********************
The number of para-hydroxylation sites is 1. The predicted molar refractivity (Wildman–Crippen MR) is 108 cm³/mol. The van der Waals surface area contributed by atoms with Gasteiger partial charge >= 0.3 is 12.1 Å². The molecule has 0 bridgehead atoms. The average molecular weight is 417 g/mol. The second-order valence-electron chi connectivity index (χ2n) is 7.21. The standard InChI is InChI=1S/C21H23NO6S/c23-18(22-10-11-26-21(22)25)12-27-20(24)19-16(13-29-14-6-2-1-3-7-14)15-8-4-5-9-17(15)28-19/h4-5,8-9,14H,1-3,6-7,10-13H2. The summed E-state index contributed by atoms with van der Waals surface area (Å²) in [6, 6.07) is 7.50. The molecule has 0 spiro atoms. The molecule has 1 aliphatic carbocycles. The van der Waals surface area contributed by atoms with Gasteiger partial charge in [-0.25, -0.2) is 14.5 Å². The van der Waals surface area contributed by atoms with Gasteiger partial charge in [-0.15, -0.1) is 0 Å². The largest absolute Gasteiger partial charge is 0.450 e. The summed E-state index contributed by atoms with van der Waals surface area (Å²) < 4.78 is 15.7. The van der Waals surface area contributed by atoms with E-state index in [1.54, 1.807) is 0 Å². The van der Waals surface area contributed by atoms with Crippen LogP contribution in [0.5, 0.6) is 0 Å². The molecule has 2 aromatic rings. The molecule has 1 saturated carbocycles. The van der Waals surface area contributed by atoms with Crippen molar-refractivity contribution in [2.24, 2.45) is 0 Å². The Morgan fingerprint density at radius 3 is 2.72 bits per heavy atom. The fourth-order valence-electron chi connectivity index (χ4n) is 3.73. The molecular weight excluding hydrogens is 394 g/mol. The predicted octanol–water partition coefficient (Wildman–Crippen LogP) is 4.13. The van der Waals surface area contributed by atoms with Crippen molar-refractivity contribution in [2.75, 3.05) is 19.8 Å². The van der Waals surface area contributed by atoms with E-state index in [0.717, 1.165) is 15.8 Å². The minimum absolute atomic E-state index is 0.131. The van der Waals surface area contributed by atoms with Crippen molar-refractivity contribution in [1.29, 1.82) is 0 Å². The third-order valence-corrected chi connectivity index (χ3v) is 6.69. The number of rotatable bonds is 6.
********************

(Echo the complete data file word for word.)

The number of para-hydroxylation sites is 1. The predicted molar refractivity (Wildman–Crippen MR) is 108 cm³/mol. The van der Waals surface area contributed by atoms with Gasteiger partial charge >= 0.3 is 12.1 Å². The molecule has 0 bridgehead atoms. The average molecular weight is 417 g/mol. The second-order valence-electron chi connectivity index (χ2n) is 7.21. The standard InChI is InChI=1S/C21H23NO6S/c23-18(22-10-11-26-21(22)25)12-27-20(24)19-16(13-29-14-6-2-1-3-7-14)15-8-4-5-9-17(15)28-19/h4-5,8-9,14H,1-3,6-7,10-13H2. The summed E-state index contributed by atoms with van der Waals surface area (Å²) in [6, 6.07) is 7.50. The molecule has 0 spiro atoms. The molecule has 1 aliphatic carbocycles. The van der Waals surface area contributed by atoms with Gasteiger partial charge in [-0.25, -0.2) is 14.5 Å². The van der Waals surface area contributed by atoms with Gasteiger partial charge in [-0.15, -0.1) is 0 Å². The largest absolute Gasteiger partial charge is 0.450 e. The summed E-state index contributed by atoms with van der Waals surface area (Å²) < 4.78 is 15.7. The van der Waals surface area contributed by atoms with E-state index in [1.54, 1.807) is 0 Å². The van der Waals surface area contributed by atoms with Crippen LogP contribution in [0.5, 0.6) is 0 Å². The molecule has 2 aromatic rings. The molecule has 1 saturated carbocycles. The van der Waals surface area contributed by atoms with Crippen molar-refractivity contribution in [2.24, 2.45) is 0 Å². The Morgan fingerprint density at radius 3 is 2.72 bits per heavy atom. The fourth-order valence-electron chi connectivity index (χ4n) is 3.73. The molecular weight excluding hydrogens is 394 g/mol. The predicted octanol–water partition coefficient (Wildman–Crippen LogP) is 4.13. The van der Waals surface area contributed by atoms with Crippen molar-refractivity contribution in [2.75, 3.05) is 19.8 Å². The van der Waals surface area contributed by atoms with E-state index in [0.717, 1.165) is 15.8 Å². The minimum absolute atomic E-state index is 0.131. The van der Waals surface area contributed by atoms with Crippen molar-refractivity contribution in [1.29, 1.82) is 0 Å². The third-order valence-corrected chi connectivity index (χ3v) is 6.69. The number of rotatable bonds is 6.